By: Ed Horan, Certified Exchange Specialist®
It is a stretch to see the connection between hurricanes and like-kind real estate exchanges. But the IRS has found an important one.
In January of last year the IRS published Revenue Procedure 2004-13 which provided guidance in the event of a presidentially declared disaster on the treatment of the multitude of time sensitive deadlines covered by the Internal Revenue Code (IRC).
That guidance as it pertained to IRC 1031 and like-kind exchanges provided extensions for only the 45-day identification and 180-day exchange periods. Also, only individuals and businesses located in the disaster area, or whose records were located in the area, and disaster workers could qualify for the extension.
As we all know 2004 was a year full of hurricanes and other natural disasters which covered broad areas of the country. As a result the exchange relief provisions in Revenue Procedure 2004-13 were given a major test. They were found to be lacking in scope and the conditions needed to qualify.
The IRS announced in late January 2005 (IRS Notice 2005-3, IRB 2005-5) that shortly Revenue Procedure 2004-13 will be retroactively modified to (1) add a minimum 120-day deadline extension for exchangers, (2) add for the extension of „reverse exchange‟ deadlines, and (3) add to the conditions and categories which will qualify the like-kind exchanger for deadline extensions. The new provisions are retroactive to January 26, 2004, and effective immediately.
When there is a presidentially declared disaster, the IRS issues a News Release. The News Release will list the area affected, the extension period, and the disaster designation. For example: a News Release, dated January 26, 2005 identifies as a presidential disaster area the 62 counties in Indiana that were struck by severe winter storms and flooding. The extension period is January 1, 2005 to March 25, 2005. The disaster designation is “Winter Storms-IN.
Time Sensitive Dates
In addition to the provisions for the current extension of the 45-day identification date and the 180-day exchange period suspense dates, the four time sensitive suspense dates for a “reverse exchange‟ are now included. These dates are the 5-day period to enter into a Qualified Exchange Accommodation Agreement (QEAA), the 45-day identification period for the relinquished property, the 180-day Exchange Accommodation Titleholder (EAT) holding period, and the 180-day combined period.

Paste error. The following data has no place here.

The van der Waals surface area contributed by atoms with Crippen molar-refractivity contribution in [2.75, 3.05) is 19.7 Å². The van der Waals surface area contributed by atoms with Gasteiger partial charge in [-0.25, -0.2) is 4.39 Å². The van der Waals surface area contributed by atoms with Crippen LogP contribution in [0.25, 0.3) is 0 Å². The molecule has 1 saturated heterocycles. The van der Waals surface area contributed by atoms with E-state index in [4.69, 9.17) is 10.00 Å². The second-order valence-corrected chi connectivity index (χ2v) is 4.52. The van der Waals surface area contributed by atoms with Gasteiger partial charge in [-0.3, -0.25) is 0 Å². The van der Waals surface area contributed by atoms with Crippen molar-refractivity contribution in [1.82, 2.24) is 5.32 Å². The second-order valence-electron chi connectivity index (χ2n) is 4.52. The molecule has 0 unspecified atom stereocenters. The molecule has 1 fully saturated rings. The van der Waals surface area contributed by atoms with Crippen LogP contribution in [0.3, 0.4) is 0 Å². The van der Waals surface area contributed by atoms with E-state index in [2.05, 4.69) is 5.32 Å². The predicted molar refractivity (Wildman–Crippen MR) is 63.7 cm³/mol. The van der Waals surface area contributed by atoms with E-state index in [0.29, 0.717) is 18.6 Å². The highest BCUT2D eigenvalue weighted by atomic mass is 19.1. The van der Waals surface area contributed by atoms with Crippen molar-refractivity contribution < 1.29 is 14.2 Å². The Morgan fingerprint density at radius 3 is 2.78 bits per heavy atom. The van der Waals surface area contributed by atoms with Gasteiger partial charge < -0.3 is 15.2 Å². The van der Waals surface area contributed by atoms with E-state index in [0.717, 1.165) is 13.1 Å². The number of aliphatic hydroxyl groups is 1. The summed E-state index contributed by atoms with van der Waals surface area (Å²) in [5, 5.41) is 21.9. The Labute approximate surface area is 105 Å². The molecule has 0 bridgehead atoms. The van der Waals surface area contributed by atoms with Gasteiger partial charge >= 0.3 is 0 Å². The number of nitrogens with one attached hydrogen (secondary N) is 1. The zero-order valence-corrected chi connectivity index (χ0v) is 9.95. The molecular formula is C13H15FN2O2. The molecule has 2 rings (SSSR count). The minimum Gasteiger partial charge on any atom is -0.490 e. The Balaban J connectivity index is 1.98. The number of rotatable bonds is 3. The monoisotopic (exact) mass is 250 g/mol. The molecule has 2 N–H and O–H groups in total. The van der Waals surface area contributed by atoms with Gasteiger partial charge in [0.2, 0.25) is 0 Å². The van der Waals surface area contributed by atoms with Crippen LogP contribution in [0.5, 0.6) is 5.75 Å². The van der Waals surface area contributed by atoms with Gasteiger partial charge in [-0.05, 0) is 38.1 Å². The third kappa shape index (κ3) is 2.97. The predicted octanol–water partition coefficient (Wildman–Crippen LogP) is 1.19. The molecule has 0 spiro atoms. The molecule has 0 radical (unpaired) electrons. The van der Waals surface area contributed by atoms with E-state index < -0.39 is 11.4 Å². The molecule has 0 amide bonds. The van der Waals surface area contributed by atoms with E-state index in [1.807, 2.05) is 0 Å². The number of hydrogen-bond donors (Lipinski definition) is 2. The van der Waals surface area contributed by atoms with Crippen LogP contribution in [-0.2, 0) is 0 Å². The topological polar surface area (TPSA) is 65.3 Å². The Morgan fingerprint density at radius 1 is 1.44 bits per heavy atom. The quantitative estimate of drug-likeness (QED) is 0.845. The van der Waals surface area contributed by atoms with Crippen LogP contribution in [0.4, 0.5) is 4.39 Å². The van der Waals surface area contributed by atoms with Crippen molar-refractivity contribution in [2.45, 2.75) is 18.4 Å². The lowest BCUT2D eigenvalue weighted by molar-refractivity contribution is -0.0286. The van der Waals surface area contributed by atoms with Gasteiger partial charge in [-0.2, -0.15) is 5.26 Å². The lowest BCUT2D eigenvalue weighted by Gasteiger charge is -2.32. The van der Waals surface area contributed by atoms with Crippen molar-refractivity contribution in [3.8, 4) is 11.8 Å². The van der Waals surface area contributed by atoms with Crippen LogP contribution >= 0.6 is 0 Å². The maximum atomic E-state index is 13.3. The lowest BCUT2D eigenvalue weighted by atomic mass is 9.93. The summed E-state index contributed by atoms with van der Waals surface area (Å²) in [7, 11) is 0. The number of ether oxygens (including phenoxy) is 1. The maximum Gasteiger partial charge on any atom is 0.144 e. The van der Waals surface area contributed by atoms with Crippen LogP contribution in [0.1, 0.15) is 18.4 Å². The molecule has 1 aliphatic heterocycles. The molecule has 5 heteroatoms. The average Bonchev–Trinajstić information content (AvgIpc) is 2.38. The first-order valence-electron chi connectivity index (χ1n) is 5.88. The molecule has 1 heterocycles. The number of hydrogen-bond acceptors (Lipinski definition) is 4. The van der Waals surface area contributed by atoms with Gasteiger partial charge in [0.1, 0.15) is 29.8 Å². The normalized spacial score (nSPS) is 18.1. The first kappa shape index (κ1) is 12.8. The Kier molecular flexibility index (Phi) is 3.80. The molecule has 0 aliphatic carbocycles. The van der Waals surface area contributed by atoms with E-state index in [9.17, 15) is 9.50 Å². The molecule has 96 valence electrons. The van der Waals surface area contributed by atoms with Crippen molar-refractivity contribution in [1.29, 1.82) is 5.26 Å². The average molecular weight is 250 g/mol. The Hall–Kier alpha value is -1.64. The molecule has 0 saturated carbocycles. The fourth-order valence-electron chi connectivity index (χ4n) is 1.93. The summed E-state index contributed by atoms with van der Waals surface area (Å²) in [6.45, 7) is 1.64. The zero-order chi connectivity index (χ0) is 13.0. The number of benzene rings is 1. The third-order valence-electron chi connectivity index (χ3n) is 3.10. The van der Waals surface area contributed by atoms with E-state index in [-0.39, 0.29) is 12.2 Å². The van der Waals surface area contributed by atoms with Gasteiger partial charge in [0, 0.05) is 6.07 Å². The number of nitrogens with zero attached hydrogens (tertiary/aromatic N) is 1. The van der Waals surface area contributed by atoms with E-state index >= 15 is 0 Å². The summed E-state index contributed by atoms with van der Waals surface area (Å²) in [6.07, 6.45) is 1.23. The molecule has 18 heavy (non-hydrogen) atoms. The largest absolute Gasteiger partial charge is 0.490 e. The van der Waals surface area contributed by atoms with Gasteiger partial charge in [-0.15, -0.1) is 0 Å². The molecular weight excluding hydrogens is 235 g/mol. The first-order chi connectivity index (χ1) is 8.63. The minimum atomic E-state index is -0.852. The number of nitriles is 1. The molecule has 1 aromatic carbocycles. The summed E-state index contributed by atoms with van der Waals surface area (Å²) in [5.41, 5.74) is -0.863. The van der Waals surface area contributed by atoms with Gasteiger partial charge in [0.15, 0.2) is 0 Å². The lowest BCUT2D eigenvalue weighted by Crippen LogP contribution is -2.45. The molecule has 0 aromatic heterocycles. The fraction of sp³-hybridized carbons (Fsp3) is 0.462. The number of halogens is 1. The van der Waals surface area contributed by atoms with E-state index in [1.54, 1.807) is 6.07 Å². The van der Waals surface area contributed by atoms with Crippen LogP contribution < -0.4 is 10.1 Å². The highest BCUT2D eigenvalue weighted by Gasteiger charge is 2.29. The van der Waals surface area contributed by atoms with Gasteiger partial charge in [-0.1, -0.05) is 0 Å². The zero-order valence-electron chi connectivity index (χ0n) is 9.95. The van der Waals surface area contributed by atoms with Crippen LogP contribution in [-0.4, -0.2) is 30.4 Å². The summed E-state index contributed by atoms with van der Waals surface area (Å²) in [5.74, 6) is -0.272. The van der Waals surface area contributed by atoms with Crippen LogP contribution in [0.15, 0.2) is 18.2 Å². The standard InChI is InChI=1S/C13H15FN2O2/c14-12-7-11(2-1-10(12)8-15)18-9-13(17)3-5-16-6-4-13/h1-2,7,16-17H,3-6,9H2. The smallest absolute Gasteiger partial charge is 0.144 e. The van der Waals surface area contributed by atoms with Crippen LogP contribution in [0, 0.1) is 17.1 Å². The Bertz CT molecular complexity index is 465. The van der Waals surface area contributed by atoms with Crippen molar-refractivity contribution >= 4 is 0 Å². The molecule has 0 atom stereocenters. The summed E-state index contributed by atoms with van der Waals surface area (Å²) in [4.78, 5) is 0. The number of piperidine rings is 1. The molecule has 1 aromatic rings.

Regardless of the last extension date provided in the News Release, the exchanger will have a 120-day extension from the last day of the 45-day identification period, the 180-day exchange period, and the four reverse exchange suspense dates. The new 120-day extension date or the last day of the extension period in the News Release, whichever is later, will apply.
In comparison to the previous conditions necessary to qualify for an extension, the new rules are more realistic. An affected exchanger now qualifies for a postponement:
(a) If the relinquished property was transferred (or the property transfer to the EAT in a “reverse exchange‟) on or before the date of the presidentially declared disaster, and
(b) the exchanger has difficulty meeting the exchange deadlines because the relinquished or the replacement property is located in the disaster area; the principal place of business of any party to the transaction (for example, a qualified intermediary [QI], EAT, transferee, settlement agent, lender, or title insurance company) is located in the disaster area; any party to the transaction (or an employee involved in the 1031 transaction) is killed, injured or missing as a result of the disaster; a document prepared in connection with the exchange or a relevant land record is destroyed, damaged, or lost as a result of the disaster; a lender decides not to fund the loan or refuses to fund the loan due to the lack of flood, disaster or hazard insurance; or a title insurance company cannot provide a policy due to the disaster.
Damage to Exchange Property
An additional new provision is that the 120-day extension will also apply if an already identified replacement property or an identified “reverse exchange‟ relinquished property is substantially damaged by the disaster. This means that if, for example, a relinquished property already identified is substantially damaged, the exchanger could identify a new replacement property if within the 120-day extension period.
If an exchanger is going to extend a deadline, they should immediately coordinate with their Qualified Intermediary to establish the new suspense dates. To advise the IRS that the extension has been used, a taxpayer should mark in red on the top of their IRS Form 8824 reporting the exchange the disaster designation.
While no one wants to be involved in a real estate transaction in the middle of a disaster, at least the IRS has provided the time for exchangers to solve some of the problems associated with what can be tight time-sensitive dates when doing an exchange.
-Ed Horan, CES® is Senior Exchange Consultant for Realty Exchange Corporation, Gainesville, VA, and author of How to Do a Like Kind Exchange Using a Qualified Intermediary
This publication is designed to provide accurate information on tax-deferred exchanges. The publisher is not engaged in rendering legal or accounting services. If legal or tax advice is required, the services of a competent professional should be sought.